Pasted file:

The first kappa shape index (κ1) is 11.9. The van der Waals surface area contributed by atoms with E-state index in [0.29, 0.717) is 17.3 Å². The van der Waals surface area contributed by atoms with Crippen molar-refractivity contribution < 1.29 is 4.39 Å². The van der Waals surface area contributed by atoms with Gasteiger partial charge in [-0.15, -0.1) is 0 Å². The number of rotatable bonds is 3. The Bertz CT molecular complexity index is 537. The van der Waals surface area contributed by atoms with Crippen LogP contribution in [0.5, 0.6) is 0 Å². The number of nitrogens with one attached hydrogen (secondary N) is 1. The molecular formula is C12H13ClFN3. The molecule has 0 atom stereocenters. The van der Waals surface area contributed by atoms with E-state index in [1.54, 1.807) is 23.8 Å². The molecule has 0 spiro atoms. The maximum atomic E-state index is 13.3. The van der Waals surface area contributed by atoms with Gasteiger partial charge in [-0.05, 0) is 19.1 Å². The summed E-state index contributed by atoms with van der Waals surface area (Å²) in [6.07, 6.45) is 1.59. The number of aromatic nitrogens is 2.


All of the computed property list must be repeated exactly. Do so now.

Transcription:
The first kappa shape index (κ1) is 11.9. The van der Waals surface area contributed by atoms with E-state index in [0.29, 0.717) is 17.3 Å². The van der Waals surface area contributed by atoms with Crippen molar-refractivity contribution < 1.29 is 4.39 Å². The van der Waals surface area contributed by atoms with Gasteiger partial charge in [-0.15, -0.1) is 0 Å². The number of rotatable bonds is 3. The Bertz CT molecular complexity index is 537. The van der Waals surface area contributed by atoms with Crippen LogP contribution in [0.5, 0.6) is 0 Å². The number of nitrogens with one attached hydrogen (secondary N) is 1. The molecular formula is C12H13ClFN3. The molecule has 0 atom stereocenters. The van der Waals surface area contributed by atoms with E-state index in [1.54, 1.807) is 23.8 Å². The molecule has 0 spiro atoms. The maximum atomic E-state index is 13.3. The van der Waals surface area contributed by atoms with Gasteiger partial charge in [-0.05, 0) is 19.1 Å². The summed E-state index contributed by atoms with van der Waals surface area (Å²) in [6.07, 6.45) is 1.59. The number of aromatic nitrogens is 2.